Words & pictures by Lt Lue Wellman, S Coy Media Representative
The chance to spend the weekend in one the British Army’s top Urban Training Complexes conducting TIBUA/FIBUA (Training/Fighting In Built-Up Areas), often laughingly although not entirely inappropriately termed FISK (Fighting in Someone’s Kitchen), was a rare opportunity that few could afford to ignore. Thus cadets and staff deployed onto SPTA (Salisbury Plain Training Area) on Friday evening and became acquainted with the somewhat rudimentary accommodation.
Basics and 1 Star level cadets completed their weapons handling training and testing on the L98A2 Cadet GP Rifles 5.56mm, along with some fieldcraft training including the most essential element - cooking in the field - working on the sensible premise that a well fed cadet is a happy cadet! The Two and Three Star level cadets also undertook some fieldcraft training, allied to reinforcing their skills with leadership in the field before conducting TIBUA exercises including room clearances. Combining speed and aggression - something that does not come naturally to many cadets and adults - is an essential element in TIBUA operations and plenty of practice demonstrated that the more you do the better you get.
Luckily the weather stayed fair for the whole weekend and on Saturday there was a visit from the Honorary Colonel, Brigadier Richard Toomey, and Lt Col Chris Pearce, Dep Comdt G7, who spent some time watching each star level’s training as well as chatting with the cadets and CFAVs, getting throughly involved with the exercise.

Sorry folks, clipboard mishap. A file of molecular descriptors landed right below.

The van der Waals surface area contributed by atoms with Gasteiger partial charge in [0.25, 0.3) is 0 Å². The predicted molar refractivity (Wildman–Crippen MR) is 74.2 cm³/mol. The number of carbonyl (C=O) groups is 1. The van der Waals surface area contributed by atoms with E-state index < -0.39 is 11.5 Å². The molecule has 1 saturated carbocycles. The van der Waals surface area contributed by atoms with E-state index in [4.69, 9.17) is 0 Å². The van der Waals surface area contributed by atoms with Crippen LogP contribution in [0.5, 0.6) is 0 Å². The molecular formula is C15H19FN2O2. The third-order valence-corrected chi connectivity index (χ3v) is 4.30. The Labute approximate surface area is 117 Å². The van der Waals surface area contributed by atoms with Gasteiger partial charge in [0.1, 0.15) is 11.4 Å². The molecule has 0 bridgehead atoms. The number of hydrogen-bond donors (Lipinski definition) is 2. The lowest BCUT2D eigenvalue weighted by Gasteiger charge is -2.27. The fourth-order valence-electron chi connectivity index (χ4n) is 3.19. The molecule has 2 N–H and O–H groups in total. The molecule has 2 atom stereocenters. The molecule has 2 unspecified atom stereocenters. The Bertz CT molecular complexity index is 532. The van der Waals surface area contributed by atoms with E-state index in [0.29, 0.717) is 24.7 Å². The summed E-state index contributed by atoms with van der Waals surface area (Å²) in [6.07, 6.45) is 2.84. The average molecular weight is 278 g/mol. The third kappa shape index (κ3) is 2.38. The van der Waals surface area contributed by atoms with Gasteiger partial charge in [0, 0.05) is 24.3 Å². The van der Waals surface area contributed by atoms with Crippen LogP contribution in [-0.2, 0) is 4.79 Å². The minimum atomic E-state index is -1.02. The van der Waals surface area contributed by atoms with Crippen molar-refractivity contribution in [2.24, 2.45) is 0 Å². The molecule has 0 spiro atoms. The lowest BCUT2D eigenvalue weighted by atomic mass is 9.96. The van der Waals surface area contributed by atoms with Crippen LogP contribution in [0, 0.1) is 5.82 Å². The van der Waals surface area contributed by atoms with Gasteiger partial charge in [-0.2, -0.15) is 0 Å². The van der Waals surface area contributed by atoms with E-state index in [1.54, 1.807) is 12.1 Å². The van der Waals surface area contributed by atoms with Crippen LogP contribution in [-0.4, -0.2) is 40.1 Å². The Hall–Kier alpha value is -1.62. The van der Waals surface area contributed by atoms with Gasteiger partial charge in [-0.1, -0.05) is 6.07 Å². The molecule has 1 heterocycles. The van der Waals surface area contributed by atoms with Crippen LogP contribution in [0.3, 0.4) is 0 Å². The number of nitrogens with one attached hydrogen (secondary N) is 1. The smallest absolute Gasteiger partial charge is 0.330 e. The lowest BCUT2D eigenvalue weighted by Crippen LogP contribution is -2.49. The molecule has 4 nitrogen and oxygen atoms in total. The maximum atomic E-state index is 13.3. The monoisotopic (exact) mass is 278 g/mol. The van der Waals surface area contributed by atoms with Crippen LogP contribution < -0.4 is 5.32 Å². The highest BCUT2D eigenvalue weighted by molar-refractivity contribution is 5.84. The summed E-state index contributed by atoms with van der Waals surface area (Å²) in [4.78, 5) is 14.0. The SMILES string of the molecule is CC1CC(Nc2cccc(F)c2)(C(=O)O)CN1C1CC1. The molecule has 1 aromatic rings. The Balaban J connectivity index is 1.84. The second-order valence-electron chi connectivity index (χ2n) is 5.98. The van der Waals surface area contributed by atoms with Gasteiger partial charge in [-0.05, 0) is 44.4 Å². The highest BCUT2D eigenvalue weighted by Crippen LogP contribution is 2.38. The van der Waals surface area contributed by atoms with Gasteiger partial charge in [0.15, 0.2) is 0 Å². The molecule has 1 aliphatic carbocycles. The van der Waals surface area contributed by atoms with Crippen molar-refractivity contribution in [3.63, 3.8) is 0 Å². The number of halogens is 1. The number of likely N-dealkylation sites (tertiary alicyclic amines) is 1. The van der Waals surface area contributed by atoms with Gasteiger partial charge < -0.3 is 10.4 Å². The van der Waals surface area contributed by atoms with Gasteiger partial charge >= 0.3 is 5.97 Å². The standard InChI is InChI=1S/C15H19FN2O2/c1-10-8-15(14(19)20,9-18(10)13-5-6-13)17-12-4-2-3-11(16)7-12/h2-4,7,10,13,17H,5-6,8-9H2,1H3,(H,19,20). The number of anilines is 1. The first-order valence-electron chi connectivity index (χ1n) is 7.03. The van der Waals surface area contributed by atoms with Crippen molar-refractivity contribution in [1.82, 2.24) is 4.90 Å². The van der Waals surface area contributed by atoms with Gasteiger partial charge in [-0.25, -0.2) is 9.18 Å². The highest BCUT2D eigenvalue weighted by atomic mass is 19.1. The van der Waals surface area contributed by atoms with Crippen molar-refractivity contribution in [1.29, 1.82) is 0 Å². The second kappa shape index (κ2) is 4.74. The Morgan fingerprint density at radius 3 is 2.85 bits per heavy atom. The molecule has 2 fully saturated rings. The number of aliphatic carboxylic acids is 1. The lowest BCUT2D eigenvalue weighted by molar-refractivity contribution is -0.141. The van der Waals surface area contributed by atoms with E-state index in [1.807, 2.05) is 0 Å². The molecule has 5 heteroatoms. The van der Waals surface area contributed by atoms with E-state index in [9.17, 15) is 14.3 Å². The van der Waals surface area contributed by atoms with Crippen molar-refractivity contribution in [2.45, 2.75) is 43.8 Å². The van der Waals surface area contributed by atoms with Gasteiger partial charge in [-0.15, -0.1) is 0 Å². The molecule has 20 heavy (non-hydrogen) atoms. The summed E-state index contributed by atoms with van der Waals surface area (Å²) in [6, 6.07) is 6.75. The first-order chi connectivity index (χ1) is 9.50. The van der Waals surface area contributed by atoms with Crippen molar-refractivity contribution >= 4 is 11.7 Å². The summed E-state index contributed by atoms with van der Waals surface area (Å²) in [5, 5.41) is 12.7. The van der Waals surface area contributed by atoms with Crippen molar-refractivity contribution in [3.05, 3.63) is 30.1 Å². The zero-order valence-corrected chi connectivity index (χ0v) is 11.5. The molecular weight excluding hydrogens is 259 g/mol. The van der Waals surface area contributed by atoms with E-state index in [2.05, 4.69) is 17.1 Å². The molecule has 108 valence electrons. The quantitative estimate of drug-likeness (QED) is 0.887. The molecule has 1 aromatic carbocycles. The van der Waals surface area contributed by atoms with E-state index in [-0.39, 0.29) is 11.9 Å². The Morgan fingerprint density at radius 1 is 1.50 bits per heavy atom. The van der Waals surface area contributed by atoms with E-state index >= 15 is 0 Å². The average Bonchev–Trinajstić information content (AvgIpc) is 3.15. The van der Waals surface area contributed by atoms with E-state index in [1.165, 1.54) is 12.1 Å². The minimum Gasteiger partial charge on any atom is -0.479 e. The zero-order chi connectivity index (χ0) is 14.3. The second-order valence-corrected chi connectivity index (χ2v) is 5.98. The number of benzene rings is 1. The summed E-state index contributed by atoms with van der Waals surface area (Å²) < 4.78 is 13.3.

On Sunday a large scale exercise was conducted where the Two and Three Stars were ambushed by Basic and One Star cadets, putting training into practice in various locations around the village. The exercise concluded with a large fire-fight between the Basics and One Stars versus the Two and Three Star level cadets, with everyone gaining a huge amount of experience and confidence throughout the course of the day.
Following the exercise the Three Star cadets put on some demonstrations that they had learned and polished over the weekend for the benefit of the Two Stars, including how to retreat down a narrow route when contacted from the front, and how to move forward down a restricted route whilst continuing to fight through.
The TIBUA environment is becoming an more common type of fieldcraft exercise, less affected by inclement weather than the more ‘traditional’ event in woodland, and proves to be a very popular event with generally, far more intensive activity over a smaller area, making for happy but exhausted cadets.